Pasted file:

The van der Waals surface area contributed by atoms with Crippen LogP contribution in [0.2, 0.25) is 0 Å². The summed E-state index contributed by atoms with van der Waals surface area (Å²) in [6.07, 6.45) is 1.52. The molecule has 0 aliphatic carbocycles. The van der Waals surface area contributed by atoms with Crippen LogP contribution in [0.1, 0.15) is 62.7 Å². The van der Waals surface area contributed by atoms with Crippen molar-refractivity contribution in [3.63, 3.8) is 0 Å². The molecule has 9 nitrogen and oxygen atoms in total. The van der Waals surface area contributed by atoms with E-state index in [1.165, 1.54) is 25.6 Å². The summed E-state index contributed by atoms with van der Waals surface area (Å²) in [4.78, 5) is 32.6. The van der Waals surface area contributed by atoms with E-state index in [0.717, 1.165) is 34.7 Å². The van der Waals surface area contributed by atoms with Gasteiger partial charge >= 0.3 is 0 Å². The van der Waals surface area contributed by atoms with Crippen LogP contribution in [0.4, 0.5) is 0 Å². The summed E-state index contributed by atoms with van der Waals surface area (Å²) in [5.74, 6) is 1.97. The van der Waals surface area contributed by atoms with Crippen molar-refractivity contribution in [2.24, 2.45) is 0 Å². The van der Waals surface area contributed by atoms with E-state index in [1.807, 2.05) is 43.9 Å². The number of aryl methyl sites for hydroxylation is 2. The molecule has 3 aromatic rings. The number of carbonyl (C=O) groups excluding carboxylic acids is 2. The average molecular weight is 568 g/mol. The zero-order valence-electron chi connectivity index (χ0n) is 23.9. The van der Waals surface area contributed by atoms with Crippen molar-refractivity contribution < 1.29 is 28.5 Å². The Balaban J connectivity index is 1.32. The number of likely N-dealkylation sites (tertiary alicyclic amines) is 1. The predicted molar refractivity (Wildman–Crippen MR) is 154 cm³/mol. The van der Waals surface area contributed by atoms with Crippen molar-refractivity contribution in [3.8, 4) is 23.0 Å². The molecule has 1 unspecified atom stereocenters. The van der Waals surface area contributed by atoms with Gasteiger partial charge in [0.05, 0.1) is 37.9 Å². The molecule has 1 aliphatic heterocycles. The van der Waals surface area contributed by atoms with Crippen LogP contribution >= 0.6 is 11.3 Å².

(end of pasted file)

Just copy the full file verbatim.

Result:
The van der Waals surface area contributed by atoms with Crippen LogP contribution in [0.2, 0.25) is 0 Å². The summed E-state index contributed by atoms with van der Waals surface area (Å²) in [6.07, 6.45) is 1.52. The molecule has 0 aliphatic carbocycles. The van der Waals surface area contributed by atoms with Crippen LogP contribution in [0.1, 0.15) is 62.7 Å². The van der Waals surface area contributed by atoms with Crippen molar-refractivity contribution in [3.63, 3.8) is 0 Å². The molecule has 9 nitrogen and oxygen atoms in total. The van der Waals surface area contributed by atoms with E-state index in [1.165, 1.54) is 25.6 Å². The summed E-state index contributed by atoms with van der Waals surface area (Å²) in [4.78, 5) is 32.6. The van der Waals surface area contributed by atoms with E-state index in [0.717, 1.165) is 34.7 Å². The van der Waals surface area contributed by atoms with Gasteiger partial charge >= 0.3 is 0 Å². The van der Waals surface area contributed by atoms with Crippen LogP contribution in [0.4, 0.5) is 0 Å². The summed E-state index contributed by atoms with van der Waals surface area (Å²) in [5.74, 6) is 1.97. The van der Waals surface area contributed by atoms with Crippen molar-refractivity contribution in [2.24, 2.45) is 0 Å². The van der Waals surface area contributed by atoms with E-state index in [1.807, 2.05) is 43.9 Å². The number of aryl methyl sites for hydroxylation is 2. The molecule has 3 aromatic rings. The number of carbonyl (C=O) groups excluding carboxylic acids is 2. The average molecular weight is 568 g/mol. The zero-order valence-electron chi connectivity index (χ0n) is 23.9. The van der Waals surface area contributed by atoms with Crippen molar-refractivity contribution < 1.29 is 28.5 Å². The Balaban J connectivity index is 1.32. The number of likely N-dealkylation sites (tertiary alicyclic amines) is 1. The predicted molar refractivity (Wildman–Crippen MR) is 154 cm³/mol. The van der Waals surface area contributed by atoms with Crippen molar-refractivity contribution in [3.8, 4) is 23.0 Å². The molecule has 1 unspecified atom stereocenters. The van der Waals surface area contributed by atoms with Gasteiger partial charge in [0.05, 0.1) is 37.9 Å². The molecule has 1 aliphatic heterocycles. The van der Waals surface area contributed by atoms with Crippen LogP contribution >= 0.6 is 11.3 Å².